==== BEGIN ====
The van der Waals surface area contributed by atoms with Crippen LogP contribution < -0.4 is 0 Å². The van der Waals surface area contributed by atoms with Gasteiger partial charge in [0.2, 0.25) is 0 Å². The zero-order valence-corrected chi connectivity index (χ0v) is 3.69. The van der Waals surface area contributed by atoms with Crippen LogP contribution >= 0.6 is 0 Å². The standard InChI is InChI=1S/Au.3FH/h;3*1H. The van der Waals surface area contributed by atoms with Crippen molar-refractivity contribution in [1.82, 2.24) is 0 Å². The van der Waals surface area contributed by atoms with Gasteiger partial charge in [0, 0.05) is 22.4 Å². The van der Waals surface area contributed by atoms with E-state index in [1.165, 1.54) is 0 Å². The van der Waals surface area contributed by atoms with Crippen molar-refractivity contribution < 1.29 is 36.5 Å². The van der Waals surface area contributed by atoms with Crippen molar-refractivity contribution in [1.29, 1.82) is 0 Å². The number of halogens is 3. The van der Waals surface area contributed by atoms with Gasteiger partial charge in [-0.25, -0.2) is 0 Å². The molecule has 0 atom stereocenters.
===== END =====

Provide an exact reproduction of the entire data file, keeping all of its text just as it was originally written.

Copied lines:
The van der Waals surface area contributed by atoms with Crippen LogP contribution < -0.4 is 0 Å². The van der Waals surface area contributed by atoms with Gasteiger partial charge in [0.2, 0.25) is 0 Å². The zero-order valence-corrected chi connectivity index (χ0v) is 3.69. The van der Waals surface area contributed by atoms with Crippen LogP contribution >= 0.6 is 0 Å². The standard InChI is InChI=1S/Au.3FH/h;3*1H. The van der Waals surface area contributed by atoms with Crippen molar-refractivity contribution in [1.82, 2.24) is 0 Å². The van der Waals surface area contributed by atoms with Gasteiger partial charge in [0, 0.05) is 22.4 Å². The van der Waals surface area contributed by atoms with E-state index in [1.165, 1.54) is 0 Å². The van der Waals surface area contributed by atoms with Crippen molar-refractivity contribution < 1.29 is 36.5 Å². The van der Waals surface area contributed by atoms with Crippen molar-refractivity contribution in [1.29, 1.82) is 0 Å². The number of halogens is 3. The van der Waals surface area contributed by atoms with Gasteiger partial charge in [-0.25, -0.2) is 0 Å². The molecule has 0 atom stereocenters.